(Super. Ct. No. CV029222)
The opinion of the court was delivered by: Butz , J.
California Rules of Court, rule 8.1115(a), prohibits courts and parties from citing or relying on opinions not certified for publication or ordered published, except as specified by rule 8.1115(b). This opinion has not been certified for publication or ordered published for purposes of rule 8.1115.
Plaintiffs Ana and Sandra Mejia*fn1  appeal from the entry of judgment against them on their complaint for personal injuries after the trial court granted defendant Fahad Olomari's motion for summary judgment. Plaintiffs contend the trial court erred in excluding their expert's declaration, and in finding that the evidence did not otherwise establish that defendant owed them any duty. We shall affirm.
FACTUAL AND PROCEDURAL BACKGROUND
Under the "historic paradigm" for our de novo review of a motion for summary judgment (Rio Linda Unified School Dist. v. Superior Court (1997) 52 Cal.App.4th 732, 734-735), we first identify the material issues as framed in the pleadings. We then determine whether defendant's evidence entitles him prima facie to judgment in his behalf on these issues. Finally, we consider whether plaintiffs' evidence creates a factual conflict with respect to any of these issues that only a trier of fact can resolve. (Ibid.) We can merge the latter two steps in this case, because even if the parties dispute the legal significance of certain facts, they do not identify any disputes about the material historical facts themselves.
Plaintiffs did not designate any documents in their request for preparation of a clerk's transcript on appeal, which resulted in a record containing only the ruling on the motion, the judgment, and the notice of appeal. We granted their subsequent motion to augment the record in this court with the pertinent documents (which are at least paginated, even if not indexed).
Plaintiffs filed the original (and apparently only) complaint in May 2006. It alleged that in May 2004, plaintiffs were about to enter defendant's Tracy grocery store in the early evening to buy some of his wares. A drunken driver overshot the end of a parking stall and drove onto a walkway, on the west side of the store, on which plaintiffs were standing. The vehicle pinned Ana against the wall and inflicted serious injuries. The remainder of the complaint contains conclusory allegations of a duty on the part of defendant to plaintiffs. Ana sought damages as a "direct victim" of defendant's negligence, and Sandra sought damages as a "percipient family member." (E.g., Newton v. Kaiser Foundation Hospitals (1986) 184 Cal.App.3d 386, 389-390 [discussing these theories of liability].)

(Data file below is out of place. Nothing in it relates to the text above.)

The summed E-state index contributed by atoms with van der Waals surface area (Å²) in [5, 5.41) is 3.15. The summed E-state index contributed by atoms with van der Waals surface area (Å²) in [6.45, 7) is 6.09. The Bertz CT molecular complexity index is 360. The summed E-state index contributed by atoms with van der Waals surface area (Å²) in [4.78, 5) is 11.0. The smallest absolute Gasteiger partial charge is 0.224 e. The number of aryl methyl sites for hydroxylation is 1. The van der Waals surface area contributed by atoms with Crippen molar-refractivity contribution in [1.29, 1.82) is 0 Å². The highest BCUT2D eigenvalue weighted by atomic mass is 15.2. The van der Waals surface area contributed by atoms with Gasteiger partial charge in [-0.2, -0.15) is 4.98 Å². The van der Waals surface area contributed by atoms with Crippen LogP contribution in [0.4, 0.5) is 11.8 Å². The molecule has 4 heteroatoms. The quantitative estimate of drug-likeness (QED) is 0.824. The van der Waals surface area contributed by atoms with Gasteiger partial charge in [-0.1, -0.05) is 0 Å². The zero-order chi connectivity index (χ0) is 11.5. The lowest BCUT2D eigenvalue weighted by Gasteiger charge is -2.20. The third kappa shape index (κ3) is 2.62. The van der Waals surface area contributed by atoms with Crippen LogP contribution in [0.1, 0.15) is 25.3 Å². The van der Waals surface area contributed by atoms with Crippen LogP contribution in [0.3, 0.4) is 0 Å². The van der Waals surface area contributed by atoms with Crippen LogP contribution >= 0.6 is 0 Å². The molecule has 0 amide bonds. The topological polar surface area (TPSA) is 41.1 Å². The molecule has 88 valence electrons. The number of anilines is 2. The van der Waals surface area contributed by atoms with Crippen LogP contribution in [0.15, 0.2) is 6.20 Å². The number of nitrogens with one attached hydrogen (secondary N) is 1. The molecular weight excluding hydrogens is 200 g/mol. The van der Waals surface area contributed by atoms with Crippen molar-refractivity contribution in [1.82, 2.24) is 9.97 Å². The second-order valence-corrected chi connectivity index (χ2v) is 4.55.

A cause of action for negligence requires a plaintiff to establish a duty on the part of a defendant (in addition to the defendant's breach of that duty that was both the actual and proximate cause of the plaintiff's damages). (Sagadin v. Ripper (1985) 175 Cal.App.3d 1141, 1160.) The existence of a "duty," which is a question of law (id. at p. 1159; Jefferson v. Qwik Korner Market, Inc. (1994) 28 Cal.App.4th 990, 993 (Jefferson); 6 Witkin, Summary of Cal. Law (10th ed. 2005) Torts, § 860, p. 85),*fn2  represents the result of an aggregation of policy factors weighing in favor of the imposition of liability in the abstract in a particular set of circumstances. As with the element of proximate cause, the foreseeability of injury has a preeminent role in the analysis. (Dillon v. Legg (1968) 68 Cal.2d 728, 734, 739; Smith v. Freund (2011) 192 Cal.App.4th 466, 472; Burns v. Neiman Marcus Group, Inc. (2009) 173 Cal.App.4th 479, 487-488; Sagadin, supra, 175 Cal.App.3d at p. 1159.) However, it is the general nature of the accident and the resulting harm, not the nature of the particular facts of the occurrence, with which a court is concerned. (Ballard v. Uribe (1986) 41 Cal.3d 564, 572-573, fn. 6; ...